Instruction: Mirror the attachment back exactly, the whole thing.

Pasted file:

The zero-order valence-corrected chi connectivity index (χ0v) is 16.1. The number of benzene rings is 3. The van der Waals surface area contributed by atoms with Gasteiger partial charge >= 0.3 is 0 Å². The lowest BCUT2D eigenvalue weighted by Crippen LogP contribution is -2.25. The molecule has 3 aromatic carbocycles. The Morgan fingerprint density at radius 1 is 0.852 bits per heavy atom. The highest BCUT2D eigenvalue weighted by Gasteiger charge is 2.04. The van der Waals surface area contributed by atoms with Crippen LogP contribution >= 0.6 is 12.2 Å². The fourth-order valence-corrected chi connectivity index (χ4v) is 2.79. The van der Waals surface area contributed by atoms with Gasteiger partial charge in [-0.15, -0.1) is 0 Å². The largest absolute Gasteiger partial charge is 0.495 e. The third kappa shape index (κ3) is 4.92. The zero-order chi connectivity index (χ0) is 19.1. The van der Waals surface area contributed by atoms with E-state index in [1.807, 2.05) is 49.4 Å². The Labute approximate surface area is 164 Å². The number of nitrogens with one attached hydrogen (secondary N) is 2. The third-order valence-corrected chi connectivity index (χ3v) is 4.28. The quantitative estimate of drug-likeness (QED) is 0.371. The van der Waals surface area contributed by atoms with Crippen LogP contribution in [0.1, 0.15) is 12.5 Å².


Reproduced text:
The zero-order valence-corrected chi connectivity index (χ0v) is 16.1. The number of benzene rings is 3. The van der Waals surface area contributed by atoms with Gasteiger partial charge >= 0.3 is 0 Å². The lowest BCUT2D eigenvalue weighted by Crippen LogP contribution is -2.25. The molecule has 3 aromatic carbocycles. The Morgan fingerprint density at radius 1 is 0.852 bits per heavy atom. The highest BCUT2D eigenvalue weighted by Gasteiger charge is 2.04. The van der Waals surface area contributed by atoms with Crippen LogP contribution >= 0.6 is 12.2 Å². The fourth-order valence-corrected chi connectivity index (χ4v) is 2.79. The van der Waals surface area contributed by atoms with Gasteiger partial charge in [-0.15, -0.1) is 0 Å². The largest absolute Gasteiger partial charge is 0.495 e. The third kappa shape index (κ3) is 4.92. The zero-order chi connectivity index (χ0) is 19.1. The van der Waals surface area contributed by atoms with E-state index in [1.807, 2.05) is 49.4 Å². The Labute approximate surface area is 164 Å². The number of nitrogens with one attached hydrogen (secondary N) is 2. The third-order valence-corrected chi connectivity index (χ3v) is 4.28. The quantitative estimate of drug-likeness (QED) is 0.371. The van der Waals surface area contributed by atoms with Crippen LogP contribution in [0.1, 0.15) is 12.5 Å².